How To Name Your Billboard Company
I Am Still Amazed When I See Bad Billboard Designs. You Would Think That Just About Everybody In The Business At This Point Knew The Basics. But Apparently Not. So Here’s A List Of The General Design Guidelines That Every Good Billboard Must Follow.
Naming your billboard company can be one of the most decisions you will make. A good name seems to lead to success, and a bad name normally guarantees failure.
So how do you correctly name your billboard business?
It needs to be, essentially, just one word.
Since the beginning of time (or at least the 1920s), billboards have been identified by a one-word name placed beneath the advertisement and centered from left-to-right. This one-word nameplate is called the “shield”. And it is placed on what is called the “skirting” of the sign.
So any good name for a billboard company should initially revolve around one word that is favorable for a shield. For example, your company could be named The Arkansas Company, and your shield would say “Arkansas”. Or, with that same shield, the company could be called Arkansas Outdoor Advertising. Or Arkansas and Associates Outdoor. But the essential part of the name is that one word that will go on the shield.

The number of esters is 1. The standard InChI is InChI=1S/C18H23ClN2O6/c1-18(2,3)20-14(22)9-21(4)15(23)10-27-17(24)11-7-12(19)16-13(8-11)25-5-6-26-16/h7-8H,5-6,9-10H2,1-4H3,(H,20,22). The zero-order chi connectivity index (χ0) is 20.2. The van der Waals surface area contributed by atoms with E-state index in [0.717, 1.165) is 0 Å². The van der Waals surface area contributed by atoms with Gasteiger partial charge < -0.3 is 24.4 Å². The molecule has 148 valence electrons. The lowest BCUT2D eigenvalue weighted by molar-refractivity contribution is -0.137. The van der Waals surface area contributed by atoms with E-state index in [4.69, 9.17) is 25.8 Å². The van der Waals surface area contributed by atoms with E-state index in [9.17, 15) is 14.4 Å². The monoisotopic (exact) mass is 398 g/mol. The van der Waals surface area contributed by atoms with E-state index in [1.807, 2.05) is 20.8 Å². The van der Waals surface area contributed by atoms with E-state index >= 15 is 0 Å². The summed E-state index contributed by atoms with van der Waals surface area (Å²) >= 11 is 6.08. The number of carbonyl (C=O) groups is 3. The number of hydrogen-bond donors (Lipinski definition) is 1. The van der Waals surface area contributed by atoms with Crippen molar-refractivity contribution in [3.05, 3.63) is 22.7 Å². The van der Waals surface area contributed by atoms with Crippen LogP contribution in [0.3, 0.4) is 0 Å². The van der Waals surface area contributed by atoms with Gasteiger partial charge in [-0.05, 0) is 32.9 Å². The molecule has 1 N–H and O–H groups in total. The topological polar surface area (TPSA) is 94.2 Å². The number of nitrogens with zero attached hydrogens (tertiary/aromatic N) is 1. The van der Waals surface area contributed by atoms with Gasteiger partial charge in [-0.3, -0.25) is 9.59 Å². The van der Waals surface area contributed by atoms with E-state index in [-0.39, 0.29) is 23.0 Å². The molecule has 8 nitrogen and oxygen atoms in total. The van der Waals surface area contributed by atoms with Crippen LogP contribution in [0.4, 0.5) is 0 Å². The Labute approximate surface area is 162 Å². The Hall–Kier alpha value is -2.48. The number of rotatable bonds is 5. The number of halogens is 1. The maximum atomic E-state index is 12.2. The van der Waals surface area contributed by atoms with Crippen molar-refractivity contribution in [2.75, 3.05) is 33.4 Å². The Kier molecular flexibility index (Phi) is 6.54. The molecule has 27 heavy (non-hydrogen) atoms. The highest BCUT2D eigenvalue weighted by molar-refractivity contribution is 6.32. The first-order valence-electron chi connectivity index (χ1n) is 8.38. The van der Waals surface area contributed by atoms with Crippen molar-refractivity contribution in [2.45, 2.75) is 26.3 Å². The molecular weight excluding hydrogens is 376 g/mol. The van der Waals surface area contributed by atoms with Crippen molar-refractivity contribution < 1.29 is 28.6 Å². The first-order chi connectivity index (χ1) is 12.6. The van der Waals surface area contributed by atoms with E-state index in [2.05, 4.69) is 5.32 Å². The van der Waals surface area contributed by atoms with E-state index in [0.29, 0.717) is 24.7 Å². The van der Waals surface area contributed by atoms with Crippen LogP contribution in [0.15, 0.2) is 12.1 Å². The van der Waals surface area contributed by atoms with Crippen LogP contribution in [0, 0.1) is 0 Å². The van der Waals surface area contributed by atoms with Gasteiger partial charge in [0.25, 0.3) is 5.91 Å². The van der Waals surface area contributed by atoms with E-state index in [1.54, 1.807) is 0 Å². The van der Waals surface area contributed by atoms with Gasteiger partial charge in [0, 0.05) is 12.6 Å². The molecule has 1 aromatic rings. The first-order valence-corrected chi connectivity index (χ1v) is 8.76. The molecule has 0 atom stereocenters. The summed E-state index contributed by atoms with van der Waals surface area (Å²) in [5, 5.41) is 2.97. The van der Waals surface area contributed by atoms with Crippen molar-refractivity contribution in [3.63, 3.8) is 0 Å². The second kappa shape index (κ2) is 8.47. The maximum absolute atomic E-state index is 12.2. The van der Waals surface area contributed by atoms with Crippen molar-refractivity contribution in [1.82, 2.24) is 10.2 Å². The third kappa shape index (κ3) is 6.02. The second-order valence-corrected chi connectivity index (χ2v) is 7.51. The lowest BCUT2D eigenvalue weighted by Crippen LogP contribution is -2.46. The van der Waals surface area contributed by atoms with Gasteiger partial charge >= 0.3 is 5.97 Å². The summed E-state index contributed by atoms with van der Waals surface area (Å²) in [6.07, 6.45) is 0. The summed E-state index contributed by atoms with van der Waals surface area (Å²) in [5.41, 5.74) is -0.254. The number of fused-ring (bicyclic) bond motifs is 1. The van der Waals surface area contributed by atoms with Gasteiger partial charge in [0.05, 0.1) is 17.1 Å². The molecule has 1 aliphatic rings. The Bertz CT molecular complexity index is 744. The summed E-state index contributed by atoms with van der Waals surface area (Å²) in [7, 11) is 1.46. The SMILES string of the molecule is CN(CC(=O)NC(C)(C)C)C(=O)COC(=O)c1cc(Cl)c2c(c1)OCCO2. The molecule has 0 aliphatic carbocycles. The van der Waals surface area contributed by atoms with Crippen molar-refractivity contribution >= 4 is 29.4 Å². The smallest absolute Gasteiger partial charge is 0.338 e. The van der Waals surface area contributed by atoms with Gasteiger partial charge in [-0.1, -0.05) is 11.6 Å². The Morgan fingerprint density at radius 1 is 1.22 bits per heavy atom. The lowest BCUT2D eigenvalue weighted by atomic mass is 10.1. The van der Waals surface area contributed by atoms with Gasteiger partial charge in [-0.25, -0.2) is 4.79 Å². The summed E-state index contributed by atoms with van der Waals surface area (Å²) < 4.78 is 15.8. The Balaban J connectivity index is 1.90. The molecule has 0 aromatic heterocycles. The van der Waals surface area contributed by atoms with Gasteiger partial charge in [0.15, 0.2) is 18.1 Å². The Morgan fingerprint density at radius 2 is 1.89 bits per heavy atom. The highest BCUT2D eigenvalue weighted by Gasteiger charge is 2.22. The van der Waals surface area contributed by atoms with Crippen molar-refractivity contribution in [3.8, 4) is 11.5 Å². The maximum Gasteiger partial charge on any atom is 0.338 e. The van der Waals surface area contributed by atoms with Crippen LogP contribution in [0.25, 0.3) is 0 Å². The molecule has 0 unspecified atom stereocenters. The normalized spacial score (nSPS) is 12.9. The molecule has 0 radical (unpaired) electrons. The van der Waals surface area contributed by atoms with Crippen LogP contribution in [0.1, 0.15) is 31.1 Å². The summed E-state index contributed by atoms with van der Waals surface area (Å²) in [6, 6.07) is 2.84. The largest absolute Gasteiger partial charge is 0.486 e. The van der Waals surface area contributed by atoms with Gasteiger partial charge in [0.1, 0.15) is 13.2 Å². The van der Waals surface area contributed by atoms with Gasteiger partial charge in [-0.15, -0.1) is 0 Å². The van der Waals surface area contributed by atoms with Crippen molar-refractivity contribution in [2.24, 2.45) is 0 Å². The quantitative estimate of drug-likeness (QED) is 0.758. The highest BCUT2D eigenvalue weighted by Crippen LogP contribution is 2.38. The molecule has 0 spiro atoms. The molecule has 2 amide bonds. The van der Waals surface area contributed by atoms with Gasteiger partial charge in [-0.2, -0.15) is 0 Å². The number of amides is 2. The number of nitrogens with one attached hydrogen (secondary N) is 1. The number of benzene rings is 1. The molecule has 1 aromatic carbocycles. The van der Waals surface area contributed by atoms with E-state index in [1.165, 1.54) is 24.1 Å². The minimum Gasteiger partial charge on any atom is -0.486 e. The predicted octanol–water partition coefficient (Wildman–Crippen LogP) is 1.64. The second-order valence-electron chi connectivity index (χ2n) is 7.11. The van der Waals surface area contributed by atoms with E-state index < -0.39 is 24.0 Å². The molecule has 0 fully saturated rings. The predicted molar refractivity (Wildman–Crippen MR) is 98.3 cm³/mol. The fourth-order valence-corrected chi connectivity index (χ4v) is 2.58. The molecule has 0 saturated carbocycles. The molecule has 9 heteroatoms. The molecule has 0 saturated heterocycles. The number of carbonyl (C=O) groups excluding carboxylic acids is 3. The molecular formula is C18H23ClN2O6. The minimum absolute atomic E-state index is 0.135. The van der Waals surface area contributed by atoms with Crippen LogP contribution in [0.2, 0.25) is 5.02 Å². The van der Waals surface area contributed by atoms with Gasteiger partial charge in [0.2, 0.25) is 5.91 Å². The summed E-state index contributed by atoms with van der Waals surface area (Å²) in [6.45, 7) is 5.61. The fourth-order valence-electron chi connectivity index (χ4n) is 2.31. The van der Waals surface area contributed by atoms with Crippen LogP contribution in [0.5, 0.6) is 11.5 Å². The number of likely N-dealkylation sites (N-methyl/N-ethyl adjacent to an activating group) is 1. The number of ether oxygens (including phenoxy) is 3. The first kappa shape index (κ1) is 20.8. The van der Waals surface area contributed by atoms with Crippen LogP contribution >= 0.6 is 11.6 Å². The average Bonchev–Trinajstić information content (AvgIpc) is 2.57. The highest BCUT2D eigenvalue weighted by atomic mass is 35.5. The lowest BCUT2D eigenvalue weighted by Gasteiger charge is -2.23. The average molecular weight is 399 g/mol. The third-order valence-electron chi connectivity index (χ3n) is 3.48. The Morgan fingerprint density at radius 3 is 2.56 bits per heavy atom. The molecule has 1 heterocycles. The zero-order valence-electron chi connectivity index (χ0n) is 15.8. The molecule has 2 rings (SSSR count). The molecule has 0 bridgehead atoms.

That one word needs to set the right tone.
You want a name on your shield that is strong and gives off a positive impression. You will soon be known as the “guy from __________” by your landowners and advertisers – so make sure that you pick a name you would want to be described as and identified with. Using a name that is already known and trusted by the general population is always a good one. For example, my first billboard company was called “Chase”, which I used to gain some of the respectability of the bank by that same name. Since a billboard guy is always in the field, and meetings are never held at this office, your clients will only know you by your company name, and a favorable impression will increase your odds of success.
Never use your name.
When you are trying to start a billboard company, it is very important to appear bigger than you really are, to give your clients reassurance that you will be able to deliver on your promises financially. There is no better way to appear like a small-time operator than naming the company after yourself. Your clients will immediately know, after meeting you in the field, that if the name of the company is the same as your last name, then you are a one-man band, and not a bigger concern. Yes, there are exceptions to this rule – look at Foster & Kleiser, Lamar and Eller Media. But most of the household names are not last names , such as Clear Channel, CBS, and Fairway. Other than ego, there is no business advantage to using your name, but a lot of negatives, so it doesn’t make any sense to go that route if you want the best odds for success.
Make sure the name is easy to pronounce.
In the course of your career, you will be saying that name a thousand times a day “this is John Smith from Fargo Outdoor”, so make sure that it does not wear you out. It should be a couple syllables and no tongue twisters. If you cannot say the name ten times in a row, quickly, without screwing up, then find something easier. You clients will have as much trouble with saying the name as you will.